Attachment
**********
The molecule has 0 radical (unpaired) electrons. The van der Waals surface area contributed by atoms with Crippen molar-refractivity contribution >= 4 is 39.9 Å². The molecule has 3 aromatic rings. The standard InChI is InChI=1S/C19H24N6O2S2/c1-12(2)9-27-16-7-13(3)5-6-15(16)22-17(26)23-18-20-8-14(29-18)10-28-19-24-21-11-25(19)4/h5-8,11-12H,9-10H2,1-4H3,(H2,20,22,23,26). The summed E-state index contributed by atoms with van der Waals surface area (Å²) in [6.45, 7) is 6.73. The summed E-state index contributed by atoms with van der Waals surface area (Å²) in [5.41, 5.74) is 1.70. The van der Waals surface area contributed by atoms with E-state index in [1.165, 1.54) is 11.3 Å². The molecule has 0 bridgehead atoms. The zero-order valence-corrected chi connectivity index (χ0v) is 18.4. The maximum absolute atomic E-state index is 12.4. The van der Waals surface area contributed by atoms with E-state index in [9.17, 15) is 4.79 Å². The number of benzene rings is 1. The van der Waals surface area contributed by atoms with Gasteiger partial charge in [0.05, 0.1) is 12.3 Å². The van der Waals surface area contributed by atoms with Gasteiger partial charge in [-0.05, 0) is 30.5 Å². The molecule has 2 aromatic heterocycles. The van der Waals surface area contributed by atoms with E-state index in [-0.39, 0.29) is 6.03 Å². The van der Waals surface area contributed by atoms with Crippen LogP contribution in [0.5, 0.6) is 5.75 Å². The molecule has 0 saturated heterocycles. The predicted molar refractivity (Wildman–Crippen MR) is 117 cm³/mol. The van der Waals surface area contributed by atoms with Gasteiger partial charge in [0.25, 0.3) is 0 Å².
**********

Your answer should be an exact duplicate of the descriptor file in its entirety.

The molecule has 0 radical (unpaired) electrons. The van der Waals surface area contributed by atoms with Crippen molar-refractivity contribution >= 4 is 39.9 Å². The molecule has 3 aromatic rings. The standard InChI is InChI=1S/C19H24N6O2S2/c1-12(2)9-27-16-7-13(3)5-6-15(16)22-17(26)23-18-20-8-14(29-18)10-28-19-24-21-11-25(19)4/h5-8,11-12H,9-10H2,1-4H3,(H2,20,22,23,26). The summed E-state index contributed by atoms with van der Waals surface area (Å²) in [6.45, 7) is 6.73. The summed E-state index contributed by atoms with van der Waals surface area (Å²) in [5.41, 5.74) is 1.70. The van der Waals surface area contributed by atoms with E-state index in [1.165, 1.54) is 11.3 Å². The molecule has 0 bridgehead atoms. The zero-order valence-corrected chi connectivity index (χ0v) is 18.4. The maximum absolute atomic E-state index is 12.4. The van der Waals surface area contributed by atoms with E-state index in [9.17, 15) is 4.79 Å². The number of benzene rings is 1. The van der Waals surface area contributed by atoms with Gasteiger partial charge in [0.05, 0.1) is 12.3 Å². The van der Waals surface area contributed by atoms with Gasteiger partial charge in [-0.05, 0) is 30.5 Å². The molecule has 2 aromatic heterocycles. The van der Waals surface area contributed by atoms with E-state index in [-0.39, 0.29) is 6.03 Å². The van der Waals surface area contributed by atoms with Crippen LogP contribution in [0.5, 0.6) is 5.75 Å². The molecule has 0 saturated heterocycles. The predicted molar refractivity (Wildman–Crippen MR) is 117 cm³/mol. The van der Waals surface area contributed by atoms with Gasteiger partial charge in [0.25, 0.3) is 0 Å².